20 Dec 2016

CCS Doctoral Student Profile - Maria Selvadurai

PhD and combined degree
student Maria Selvadurai
by Eliza Watson

Maria Selvadurai is a PhD student in the Platelet and Thrombosis Lab where she is supervised by Dr Justin Hamilton. She studied a Science degree majoring in Pathology and Biochemistry before completing Honours and starting a combined PhD/Bachelor of Medicine/Bachelor of Surgery.

9 Dec 2016

Photo of the week: NHMRC grant recipients in CCS

L-R, top row: Ross Dickins, Eric Chow, Rob Andrews, Jayashri Kulkarni, Andrew Wei, Anton Peleg
L-R, bottom row: Mark Cooper, Rob Medcalf, Trisha Peel, Ben Shields, Merlin Thomas

See details of the CIs and their projects in this issue's associated article. Welcome also to our new research leaders, Trisha Peel, Mark Cooper, Ben Shields and Merlin Thomas, and to Jay Jha, on a Early Career Fellowship. Jay did his PhD with CCS. See our other Fellowship and Development Grant recipients in a previous article.

Forthcoming CCS events: 12-16 Dec

Kirsty Wilson presenting at the 2015 CCS
graduate research symposium. She is giving
a PhD pre-submission seminar Wed 14 Dec
Central Clinical School has regular seminar series and postgraduate presentations. Event notices are posted on the CCS Events calendar.

CCS staff & students can see details of both public and local events (including professional development courses, trade fairs and Graduate Research Student calendars) and deadlines, at the CCS intranet's Announcements page. Various departments have their own calendars.

See CCS seminar index:www.med.monash.edu.au/cecs/events/seminars.html

What's on for 12-16 Dec 2016

CCS Publications for the week ending 9 December 2016

L-R: Prof Stephen Jane, Dr Smitha Georgy, Mr Darren Partridge,
Ms Alana Auden are co-authors on a paper, suggesting how a trans-
cription factor,
Grhl3, might be involved in impulsive behaviour or hyperactivity
Recent publications for Central Clinical School affiliated authors in the departments of Australian Centre for Blood Diseases, AIRMed, Gastroenterology, Immunology, Medicine and the Melbourne Sexual Health Centre.

See also our featured articles this week on gene code for brain changes in schizophrenia and differences between male and female brains in autism.

Differences between male and female brains in autism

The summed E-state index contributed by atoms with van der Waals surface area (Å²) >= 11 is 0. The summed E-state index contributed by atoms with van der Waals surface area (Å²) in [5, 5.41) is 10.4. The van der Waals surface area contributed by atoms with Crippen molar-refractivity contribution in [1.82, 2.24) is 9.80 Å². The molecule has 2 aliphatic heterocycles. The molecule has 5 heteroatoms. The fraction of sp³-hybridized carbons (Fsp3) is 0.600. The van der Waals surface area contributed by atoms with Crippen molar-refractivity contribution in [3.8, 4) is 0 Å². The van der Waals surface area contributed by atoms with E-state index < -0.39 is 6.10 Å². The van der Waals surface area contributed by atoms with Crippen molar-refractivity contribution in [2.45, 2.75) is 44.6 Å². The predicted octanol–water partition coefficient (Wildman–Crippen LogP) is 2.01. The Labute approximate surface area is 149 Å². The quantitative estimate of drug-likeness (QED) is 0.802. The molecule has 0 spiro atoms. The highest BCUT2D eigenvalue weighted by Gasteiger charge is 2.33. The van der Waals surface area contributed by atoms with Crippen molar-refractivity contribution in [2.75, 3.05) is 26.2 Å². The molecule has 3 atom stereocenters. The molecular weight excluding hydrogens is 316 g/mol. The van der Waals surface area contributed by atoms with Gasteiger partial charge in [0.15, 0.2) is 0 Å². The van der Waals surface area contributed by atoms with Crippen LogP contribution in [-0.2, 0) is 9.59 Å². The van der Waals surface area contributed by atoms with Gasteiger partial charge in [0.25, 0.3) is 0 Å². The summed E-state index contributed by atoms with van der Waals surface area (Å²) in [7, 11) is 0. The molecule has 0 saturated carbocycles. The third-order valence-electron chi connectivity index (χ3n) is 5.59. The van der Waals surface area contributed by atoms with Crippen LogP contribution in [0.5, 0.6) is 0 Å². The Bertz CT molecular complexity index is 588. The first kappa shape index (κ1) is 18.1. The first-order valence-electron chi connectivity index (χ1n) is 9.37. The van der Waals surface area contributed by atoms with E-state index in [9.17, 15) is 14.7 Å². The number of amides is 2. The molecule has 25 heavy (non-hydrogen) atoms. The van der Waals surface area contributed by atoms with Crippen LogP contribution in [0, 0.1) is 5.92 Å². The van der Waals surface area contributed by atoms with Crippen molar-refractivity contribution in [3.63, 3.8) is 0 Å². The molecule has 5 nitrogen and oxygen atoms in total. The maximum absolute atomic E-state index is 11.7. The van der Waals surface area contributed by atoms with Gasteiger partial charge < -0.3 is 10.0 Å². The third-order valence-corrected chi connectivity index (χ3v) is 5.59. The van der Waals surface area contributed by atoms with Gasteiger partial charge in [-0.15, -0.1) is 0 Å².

Dr Melissa Kirkovski
by Anne Crawford

Australian males are estimated to be four times more likely than females to be diagnosed with Autism Spectrum Disorder (ASD). The mechanisms that make them more prone to the condition are currently a hot topic of research in the field. 

A former Central Clinical School (CCS) graduate student was part of a study by the MonashAlfred Psychiatry research centre (MAPrc), the CCS and others that found gender differences in a region in the brain implicated in social understanding – a core part of impairment in people with ASD. The research was part of a PhD thesis that later earned Dr Melissa Kirkovski an international award.

Gene code for brain changes in schizophrenia

Dr Caroline Gurvich and a colleague
by Anne Crawford

Researchers from the Monash Alfred Psychiatry research centre (MAPrc) and Central Clinical School, in collaboration with Swinburne University and the Baker IDI, have identified a link between a gene encoding a particular dopamine receptor and schizophrenia symptoms in healthy individuals.

The researchers were investigating the D1 receptor gene which is involved in the regulation of dopamine – a neurotransmitter implicated in schizophrenia – in people with schizotypy.

CCS Doctoral student profile - Timothy Gottschalk

Tim Gottschalk participating in the CCS
Postgraduate Student Symposium 2016
By Eliza Watson

Timothy Gottschalk is a PhD student in the Leukocyte Signaling Laboratory at the Department of Immunology and Pathology where he is supervised by Associate Professor Margaret Hibbs. He studied a Bachelor of Biomedical Science and is interested in learning about what causes and drives autoimmune disease.

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